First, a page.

I’m a skeptic, satiated by large raw data sets, analysis & inference

Speak to anyone who knows me, and they will likely characterize me as a skeptical, pessimistic, anxious, intense, and persistent individual.

If someone sends me a spreadsheet and then calls me to walk me through the numbers my immediate assumption is that the purpose of the follow-up call is to shape my perception. If someone provides me a composite of the figures without the raw data, visible formulas and documented data sources, I also assume manipulation. With this said I am a realist, and I am willing to accept manipulation, but I am honest about acceptance rather than convincing myself otherwise. I am just wired to be vigilant.

For me the glass being half-full represents a lack of fear of it being half-empty, I am motivated to refill the glass by the reality that it is half-empty and what is likely an unhealthy fear of dying from dehydration, but it works for me. From my perspective, the half-empty glass is not depressing or a demotivator it is a potential reality. Now don’t get me wrong, I know there is water in the glass and death is not imminent, but I am incredibly aware and grateful for the opportunity to find a water source to refill my glass.

I spend my days listening to dozens of pitches, where I need to focus, why I need to do x or y, what I am missing out on by not doing x or y, etc… The pitches almost always start with a half-full perspective, selling the positive but it’s amazing how when it doesn’t go the way the pitchman expects the approach shifts to the half-empty perspective, relying on FOMO (fear of missing out) as a last ditch attempt at motivation.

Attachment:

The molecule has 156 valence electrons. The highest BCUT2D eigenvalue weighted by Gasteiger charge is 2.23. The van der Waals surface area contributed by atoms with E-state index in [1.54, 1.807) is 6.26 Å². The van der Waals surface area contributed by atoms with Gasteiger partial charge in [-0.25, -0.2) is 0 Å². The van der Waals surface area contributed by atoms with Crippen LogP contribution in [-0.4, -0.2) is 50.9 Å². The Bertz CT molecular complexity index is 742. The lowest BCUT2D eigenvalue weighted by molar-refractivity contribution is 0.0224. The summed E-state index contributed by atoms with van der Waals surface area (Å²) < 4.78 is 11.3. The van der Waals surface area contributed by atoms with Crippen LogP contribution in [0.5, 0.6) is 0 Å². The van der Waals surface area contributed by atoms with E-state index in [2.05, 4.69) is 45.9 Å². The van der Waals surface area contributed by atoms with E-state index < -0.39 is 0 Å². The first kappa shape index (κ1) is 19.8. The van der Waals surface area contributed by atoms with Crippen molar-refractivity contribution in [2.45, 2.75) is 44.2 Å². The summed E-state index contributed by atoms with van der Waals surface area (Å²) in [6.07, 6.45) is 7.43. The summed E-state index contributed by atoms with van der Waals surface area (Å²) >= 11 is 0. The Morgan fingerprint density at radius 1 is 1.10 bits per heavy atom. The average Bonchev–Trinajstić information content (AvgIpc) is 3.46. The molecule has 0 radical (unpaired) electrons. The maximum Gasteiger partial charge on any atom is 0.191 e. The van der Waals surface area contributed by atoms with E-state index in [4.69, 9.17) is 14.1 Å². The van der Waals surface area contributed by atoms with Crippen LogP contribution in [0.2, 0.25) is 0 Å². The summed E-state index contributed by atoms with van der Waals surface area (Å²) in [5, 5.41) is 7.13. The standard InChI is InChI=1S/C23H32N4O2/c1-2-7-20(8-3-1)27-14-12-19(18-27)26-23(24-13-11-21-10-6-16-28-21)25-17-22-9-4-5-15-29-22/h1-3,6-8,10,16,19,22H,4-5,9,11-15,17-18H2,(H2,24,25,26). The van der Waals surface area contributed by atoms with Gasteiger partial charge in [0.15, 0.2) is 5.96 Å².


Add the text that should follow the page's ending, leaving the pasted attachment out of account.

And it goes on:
Now let’s face it, no one likes to miss out, but as a realist, I recognize that I can’t do everything, so decisions are required. Forks in the road appear every minute of every hour of every day, and I am greeted at each fork by a host espousing the merits of their righteous path. For someone like me, these decisions need to be my own, driven by raw data (as raw as it can be), analysis and inference. I try to check the near-term outcomes at the door and focus on and visualizing the long-term strategic outcomes, the vision. In my mind tactical activities require little to no thought, they just happen. For example, a visionary looking for a more sustainable model for garbage disposal doesn’t stop taking their garbage to the curb every Monday and Thursday. Accepting what is and executing without much thought IMO avoids paralyzation and makes room in your life and brain for what will be.